When does collective bargaining occur?…. Who can collectively bargain? …. What Topics Can Employees Bargain Over? ….. The Collective Bargaining Process…. What happens when management and labor don’t agree?….. Expanding the Theater of Bargaining….

Labour Virtual Issue

Source: Oxford University Press, 2015

What is your incentive to work? To labour (or labor, if you prefer), to toil, for a wage, for the security it brings. To be a productive member of society, to contribute and thus in turn to receive. Labour economics is a measure of the supply and demand that work encompasses; your skills, your human capital matched to those needed by an employer. Be it at the individual level, each worker or specific firm, or in terms of the whole labour market, employed, underemployed and unemployment levels, hiring and firing decisions, competition, contracts, and incentives, there is a field of labour economics that relates to your job. This sample of OUP titles, articles, and resources introduces a range of topics on these themes including performance-related pay, gender and wages, labour market institutions, migration, skills, informal work, country studies (rich in data), and achieving a work-life balance.

This virtual issue presents a range of recent publications on the topic of labour from across OUP’s economics program, and explores themes including gender and wages, migration, achieving a work-life balance and more. All content will be freely available until September 30.

Articles include:
Negotiating with Labor under Financial Distress
Source: Efaim Benmelech, Nittai K. Bergman and Ricardo J. Enriquez, Review of Corporate Finance Studies, Vol. 1 no. 1, 2012

Labor Protection and Leverage
Source: Elena Simintzi, Vikrant Vig, Paolo Volpin, Review of Financial Studies, Vol, 28 no. 2, 2015

Cash Transfers and Child Labor
Source: Jacobus de Hoop and Furio C. Rosati, World Bank Research Observer, Vol. 29 no. 2, 2014

Spillover Effects of Minimum Wages in Experimental Wage Negotiations
Source: Marcus Dittrich, Andreas Knabe and Kristina Leipold, CESifo Economic Studies, Vol. 60 no. 4, 2014

The Global Decline of the Labor Share
Loukas Karabarbounis and Brent Neiman, Quarterly Journal of Economics, Vol. 129 no. 1, 2014

The Value of Hiring through Employee Referrals
Source: Stephen V. Burks, Bo Cowgill, Mitchell Hoffman and Michael Housman, Quarterly Journal of Economics, Vol. 130 no. 2, 2015

Efficiency wages, staggered wages, and union wage-setting
Source: David W. Johnston, Stefanie Schurer, Michael A. Shields and Markus Knell, Oxford Economic Papers, Vol. 66 no. 3, 2014

Organized Labor, the Supreme Court, and Harris v. Quinn: Déjà Vu All Over Again?

Source: William B. Gould IV, Stanford Public Law Working Paper No. 2572695, March 2, 2015

From the abstract:
Harris v Quinn presented this issue anew in 2014 – it was the most recent chapter of litigation concerning “union security agreements” and their permissibility in the public sector – but by no means will it be the last. Harris relates to the constitutionality of such agreements, which compel membership or financial obligations on the part of union represented employees (frequently as a condition of employment) and endure throughout our economy in the private sector, as well as the more recently-organized public portion of it. The resolution of this and related issues inevitably affect, in some measure, the role of trade unions in American society. It cannot be gainsaid that this involves the democratic process itself in a pluralistic society, through which unions attempt to achieve their objectives through both the collective bargaining and political processes. For more than two centuries, the issue of so-called union security agreements, which compel membership in a labor organization in some sense of the word, has been fought out in American labor-management relations and in the courts. Complicating the contemporary relationship is that organized labor is in a period of retreat and decline. Related to this issue is the question of appropriate union discipline authority imposed on workers who defy various kinds of union rules and who are ostracized, for instance, over such matters such as strike-breaking.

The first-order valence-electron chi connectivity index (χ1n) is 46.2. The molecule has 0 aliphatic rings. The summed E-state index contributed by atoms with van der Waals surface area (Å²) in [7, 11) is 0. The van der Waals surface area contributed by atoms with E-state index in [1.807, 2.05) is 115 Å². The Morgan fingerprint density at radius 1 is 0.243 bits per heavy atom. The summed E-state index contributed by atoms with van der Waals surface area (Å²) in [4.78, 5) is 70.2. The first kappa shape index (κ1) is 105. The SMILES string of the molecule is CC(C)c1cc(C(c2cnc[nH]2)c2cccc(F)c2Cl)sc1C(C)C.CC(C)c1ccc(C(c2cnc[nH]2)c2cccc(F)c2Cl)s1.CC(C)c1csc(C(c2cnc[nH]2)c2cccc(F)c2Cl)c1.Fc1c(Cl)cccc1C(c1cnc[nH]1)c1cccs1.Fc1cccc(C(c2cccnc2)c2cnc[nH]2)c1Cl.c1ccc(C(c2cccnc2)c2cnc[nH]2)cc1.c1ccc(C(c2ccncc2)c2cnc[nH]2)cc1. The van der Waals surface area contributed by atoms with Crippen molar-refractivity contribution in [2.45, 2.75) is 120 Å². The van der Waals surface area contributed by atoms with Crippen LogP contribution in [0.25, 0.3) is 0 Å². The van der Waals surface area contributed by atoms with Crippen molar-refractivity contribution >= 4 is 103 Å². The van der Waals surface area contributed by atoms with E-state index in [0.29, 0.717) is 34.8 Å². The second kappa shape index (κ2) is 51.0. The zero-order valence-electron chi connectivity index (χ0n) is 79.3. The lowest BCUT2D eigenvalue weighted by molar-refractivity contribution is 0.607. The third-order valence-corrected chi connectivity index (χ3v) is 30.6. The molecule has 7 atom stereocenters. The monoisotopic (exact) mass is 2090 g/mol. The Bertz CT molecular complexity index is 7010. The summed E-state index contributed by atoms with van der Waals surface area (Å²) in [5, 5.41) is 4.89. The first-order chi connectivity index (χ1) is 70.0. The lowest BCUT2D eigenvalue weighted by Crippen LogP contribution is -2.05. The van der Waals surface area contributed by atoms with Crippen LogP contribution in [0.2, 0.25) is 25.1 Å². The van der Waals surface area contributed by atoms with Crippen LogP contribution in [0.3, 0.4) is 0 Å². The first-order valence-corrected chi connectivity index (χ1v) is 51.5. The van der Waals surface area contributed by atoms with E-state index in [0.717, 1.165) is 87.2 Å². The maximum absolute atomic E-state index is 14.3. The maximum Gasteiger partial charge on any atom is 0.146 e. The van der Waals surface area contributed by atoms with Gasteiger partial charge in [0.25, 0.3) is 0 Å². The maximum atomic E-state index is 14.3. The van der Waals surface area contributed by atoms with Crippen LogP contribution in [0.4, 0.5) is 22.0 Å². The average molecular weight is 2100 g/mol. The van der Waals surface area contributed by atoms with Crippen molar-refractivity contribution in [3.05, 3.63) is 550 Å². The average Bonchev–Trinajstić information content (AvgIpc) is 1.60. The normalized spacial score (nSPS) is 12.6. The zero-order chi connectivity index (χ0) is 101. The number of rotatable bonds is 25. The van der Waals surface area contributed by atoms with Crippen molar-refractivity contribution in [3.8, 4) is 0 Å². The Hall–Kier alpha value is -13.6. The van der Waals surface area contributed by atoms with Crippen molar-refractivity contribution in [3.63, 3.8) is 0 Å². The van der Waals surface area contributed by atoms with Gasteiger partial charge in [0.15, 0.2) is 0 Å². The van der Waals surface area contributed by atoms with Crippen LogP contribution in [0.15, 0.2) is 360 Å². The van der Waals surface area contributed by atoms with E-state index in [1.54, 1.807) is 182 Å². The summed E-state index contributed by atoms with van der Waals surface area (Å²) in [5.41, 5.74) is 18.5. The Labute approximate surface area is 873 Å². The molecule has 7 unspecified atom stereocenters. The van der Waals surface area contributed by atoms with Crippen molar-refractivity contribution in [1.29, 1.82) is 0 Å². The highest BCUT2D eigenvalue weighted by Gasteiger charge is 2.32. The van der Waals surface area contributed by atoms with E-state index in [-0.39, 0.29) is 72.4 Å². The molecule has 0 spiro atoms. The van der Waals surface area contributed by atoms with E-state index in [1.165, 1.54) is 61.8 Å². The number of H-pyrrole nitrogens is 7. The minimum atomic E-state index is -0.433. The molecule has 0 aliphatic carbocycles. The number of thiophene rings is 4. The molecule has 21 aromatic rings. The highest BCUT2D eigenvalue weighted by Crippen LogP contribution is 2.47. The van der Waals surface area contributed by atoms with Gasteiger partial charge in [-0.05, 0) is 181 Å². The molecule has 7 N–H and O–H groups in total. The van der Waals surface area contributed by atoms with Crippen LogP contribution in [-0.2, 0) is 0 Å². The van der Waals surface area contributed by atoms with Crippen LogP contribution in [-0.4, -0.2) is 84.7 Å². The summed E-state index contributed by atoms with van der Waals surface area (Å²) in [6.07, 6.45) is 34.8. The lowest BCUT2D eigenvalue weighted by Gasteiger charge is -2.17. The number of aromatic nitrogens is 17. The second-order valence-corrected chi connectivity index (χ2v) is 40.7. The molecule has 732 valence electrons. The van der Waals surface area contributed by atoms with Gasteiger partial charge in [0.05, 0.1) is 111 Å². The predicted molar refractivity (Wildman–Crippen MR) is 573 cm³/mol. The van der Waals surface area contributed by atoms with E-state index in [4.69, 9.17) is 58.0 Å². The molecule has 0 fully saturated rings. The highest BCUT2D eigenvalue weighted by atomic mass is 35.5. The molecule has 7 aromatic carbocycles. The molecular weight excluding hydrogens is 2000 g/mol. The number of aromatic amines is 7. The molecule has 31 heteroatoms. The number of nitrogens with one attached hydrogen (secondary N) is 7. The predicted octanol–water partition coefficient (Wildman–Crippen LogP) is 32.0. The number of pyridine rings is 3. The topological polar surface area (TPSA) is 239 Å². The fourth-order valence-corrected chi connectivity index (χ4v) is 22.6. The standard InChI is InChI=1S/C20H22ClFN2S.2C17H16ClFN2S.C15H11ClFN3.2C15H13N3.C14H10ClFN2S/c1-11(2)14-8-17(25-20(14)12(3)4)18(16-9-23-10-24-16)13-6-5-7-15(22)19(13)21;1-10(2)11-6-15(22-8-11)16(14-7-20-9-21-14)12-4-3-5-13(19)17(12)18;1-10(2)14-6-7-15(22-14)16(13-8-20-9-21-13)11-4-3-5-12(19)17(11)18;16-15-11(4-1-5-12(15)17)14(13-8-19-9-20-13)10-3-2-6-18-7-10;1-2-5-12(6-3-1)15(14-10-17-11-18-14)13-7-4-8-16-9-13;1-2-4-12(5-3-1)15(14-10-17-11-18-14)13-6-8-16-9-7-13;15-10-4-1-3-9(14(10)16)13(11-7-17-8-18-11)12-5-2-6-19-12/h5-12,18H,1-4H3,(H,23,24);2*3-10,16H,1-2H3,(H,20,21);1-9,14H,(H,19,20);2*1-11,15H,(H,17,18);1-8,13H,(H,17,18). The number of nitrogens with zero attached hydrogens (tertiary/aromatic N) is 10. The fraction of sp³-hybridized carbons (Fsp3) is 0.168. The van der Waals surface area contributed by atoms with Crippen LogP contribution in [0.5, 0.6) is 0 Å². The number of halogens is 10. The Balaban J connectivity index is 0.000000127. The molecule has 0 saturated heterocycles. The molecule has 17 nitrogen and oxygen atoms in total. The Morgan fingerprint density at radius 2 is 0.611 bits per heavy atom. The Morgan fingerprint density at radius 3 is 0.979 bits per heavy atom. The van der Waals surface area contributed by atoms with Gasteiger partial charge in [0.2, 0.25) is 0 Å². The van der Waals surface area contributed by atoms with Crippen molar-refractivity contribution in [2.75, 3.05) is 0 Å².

The pernicious role of asymmetric history in negotiations

Source: Linda Dezső, George Loewenstein, Jonathan Steinhart, Gábor Neszveda, Barnabás Szászi, Journal of Economic Behavior & Organization, Volume 116, August 2015
(subscription required)

From the abstract:
The role of history in negotiations is a double-edged sword. Although parties can develop trust over time, there are also countless examples of protracted feuds that developed as a result of conflicting interpretations and invocations of history. We propose that, due to biased invocations of the past, history is likely to play a pernicious role in negotiations – particularly when given an asymmetric history in which one party benefited at the expense of the other. We test this prediction in two, two-stage experiments. We find that asymmetric history in a first stage leads to increased impasses in a second stage, but that this effect holds only when the second stage pairs the same two parties who shared the asymmetric history in the first.

Highlights
• Two experiments demonstrate the significance of asymmetric history in negotiations.
• In both experiments, dyads negotiate to divide joint earnings.
• We find incompatible bargaining claims when partners share asymmetric history.
• Asymmetry only matters when parties share history.

Related:
How history adds conflict to negotiations
Source: Shilo Rea – Carnegie Mellon, Futurity, June 22, 2015

New research shows how past histories can harm negotiations, particularly when an event in the past benefited one party at the other’s expense.

In these situations, the party that got the short end of the stick tends to believe that they’re owed retribution. The party that triumphed in the past, in contrast, tends to think that the past is irrelevant—bygones should be treated as bygones.

Although different sides can develop trust over time, there are also countless instances of prolonged feuds that developed because of conflicting histories.

A prime example is World War II, which was fought in part to rectify perceived wrongs from the past. The phenomenon also extends to day-to-day situations such as sharing utility costs with a roommate or jockeying for position at grocery store checkout lanes.